Claire Denis, one of the most highly regarded French filmmakers working today, will be on the Emory campus Nov. 14 and 15 for two evening presentations. On Nov. 14 at 7:30 p.m., Denis will introduce a screening of her latest film, “White Material” (2009) and on Nov. 15 at 6 p.m., she will be the focus of a Creativity Conversation. Preceding her visit, four of her most critically acclaimed films will be screened at Emory on Nov. 2, 5, 9, and 12 at 7:30 p.m. The presentations and screenings take place in White Hall on the Emory campus. All events are free and open to the public.
Denis is one of the major artistic voices in contemporary French cinema and a key figure in world cinema. After working as an assistant director to Jim Jarmusch and Wim Wenders among others, she made her directing debut in 1988 with “Chocolat”—a film about a French girl growing up in a colonial outpost in Africa. Since then, Denis has become known for her fearless exploration of a wide range of contemporary subjects and often extreme human situations; her films are informed by her own experiences of displacement during her childhood in Africa and then her emigration to France as a teenager. Most of all, her films reflect a deep awareness of the complexities of French post-colonialism as played out in the lives of “ordinary” people.
Throughout her career, and across a wide variety of genres, Denis has developed a highly individualistic approach to narratives of intense engagement in the here and now. Her films allude to, or sometimes adapt great works of literature (e.g., Herman Melville’s “Billy Budd” for 1999’s “Beau Travail”) and cinema (Yasujiro Ozu’s 1949 “Late Spring” for 2008’s “35 Shots of Rum”), continuing a dialogue with writers and filmmakers. Her visual style favors long takes, extreme close-ups and associative editing. Dance is ever-present in her films. Music, whether it is mainstream, world music or specifically composed for her movies, is so important that it could be considered a character in her films.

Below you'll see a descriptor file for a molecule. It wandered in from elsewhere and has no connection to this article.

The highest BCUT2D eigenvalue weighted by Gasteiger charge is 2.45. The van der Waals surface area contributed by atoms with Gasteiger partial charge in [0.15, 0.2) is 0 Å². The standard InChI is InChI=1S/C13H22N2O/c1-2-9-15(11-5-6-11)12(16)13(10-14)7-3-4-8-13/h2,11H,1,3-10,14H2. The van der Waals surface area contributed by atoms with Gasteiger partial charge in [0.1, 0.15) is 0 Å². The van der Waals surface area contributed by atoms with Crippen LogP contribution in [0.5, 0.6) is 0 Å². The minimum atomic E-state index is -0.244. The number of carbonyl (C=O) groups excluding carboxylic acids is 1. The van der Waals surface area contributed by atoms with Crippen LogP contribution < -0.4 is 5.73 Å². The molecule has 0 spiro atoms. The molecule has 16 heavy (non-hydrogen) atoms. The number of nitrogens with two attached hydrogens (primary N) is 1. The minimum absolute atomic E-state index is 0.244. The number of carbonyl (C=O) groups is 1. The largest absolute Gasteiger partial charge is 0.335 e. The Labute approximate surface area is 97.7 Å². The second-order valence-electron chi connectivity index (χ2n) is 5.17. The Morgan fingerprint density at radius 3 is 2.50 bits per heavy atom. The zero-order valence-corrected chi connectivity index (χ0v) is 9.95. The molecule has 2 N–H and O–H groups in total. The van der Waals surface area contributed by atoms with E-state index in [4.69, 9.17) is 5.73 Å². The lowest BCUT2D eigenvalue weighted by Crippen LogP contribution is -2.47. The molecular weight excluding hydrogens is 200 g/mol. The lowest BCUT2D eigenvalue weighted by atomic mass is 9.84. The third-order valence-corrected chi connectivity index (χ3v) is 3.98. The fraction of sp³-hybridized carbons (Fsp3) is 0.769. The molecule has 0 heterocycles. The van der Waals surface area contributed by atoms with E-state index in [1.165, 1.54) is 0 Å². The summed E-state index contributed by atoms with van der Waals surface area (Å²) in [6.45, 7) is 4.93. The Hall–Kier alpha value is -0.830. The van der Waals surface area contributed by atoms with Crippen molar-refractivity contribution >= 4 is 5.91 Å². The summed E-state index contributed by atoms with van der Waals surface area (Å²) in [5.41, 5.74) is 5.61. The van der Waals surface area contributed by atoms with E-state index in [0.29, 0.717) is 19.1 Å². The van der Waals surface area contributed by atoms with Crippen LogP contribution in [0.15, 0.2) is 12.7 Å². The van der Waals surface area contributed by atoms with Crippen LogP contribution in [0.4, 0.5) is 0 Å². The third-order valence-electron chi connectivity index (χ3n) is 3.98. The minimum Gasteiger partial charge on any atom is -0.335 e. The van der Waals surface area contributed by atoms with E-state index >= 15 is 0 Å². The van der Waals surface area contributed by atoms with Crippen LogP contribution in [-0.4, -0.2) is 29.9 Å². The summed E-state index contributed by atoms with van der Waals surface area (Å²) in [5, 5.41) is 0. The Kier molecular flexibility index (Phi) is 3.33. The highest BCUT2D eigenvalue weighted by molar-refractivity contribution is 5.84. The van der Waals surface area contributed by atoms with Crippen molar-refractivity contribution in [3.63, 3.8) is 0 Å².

Denis' films show characters too often absent from mainstream cinema such as exiles, immigrants, or people living at the margins of the society. She has said, “We are always trying and failing to understand the world and ourselves. We never really know the final meaning of our life. Literature and the cinema should reflect that.”
Four major films will be screened at Emory leading up to Denis’ visit. All 7:30 p.m. screenings are shown in 35mm (except where noted) and will be introduced by Emory faculty.
Nov. 2 - "Chocolat" (1988)
Nov. 5 - "I Can't Sleep" ("J'ai pas sommeil," 1994) (presented on DVD)
Nov. 9 - "Beau Travail" (1999)
Nov. 12 - "35 Shots of Rum" ("35 rhums," 2008)
Denis’ visit is hosted by Emory’s Department of Film and Media Studies and the Department of French and Italian, in partnership with the Cultural Services of the French Embassy, the Institut Français and Unifrance. Cosponsors of this program are Emory’s program in African Studies, the Fox Center for Humanistic Inquiry, the Hightower Fund, and the Departments of African American Studies, Comparative Literature, English, History, Theater Studies and Women/Gender/Sexuality Studies.
The Nov. 2, 5, 9, and 12 screenings are at 7:30 p.m. in White Hall 205, 301 Dowman Drive, Atlanta, 30322. The Claire Denis presentations are Nov. 14, 7:30 p.m., and Nov. 15, 6 p.m. in White Hall 208. All events are free. Directions and parking information at http://french.emory.edu/news/
The mission of the Emory Department of Film and Media Studies is media literacy: to train undergraduate and graduate students to be discerning consumers, scholars and producers of the our most dynamic and influential cultural forms, grounding them in a thorough knowledge of American and international film and television history, the practices of media theory and criticism, as well as familiarizing them with the tools and methodologies of documentary and fiction filmmaking.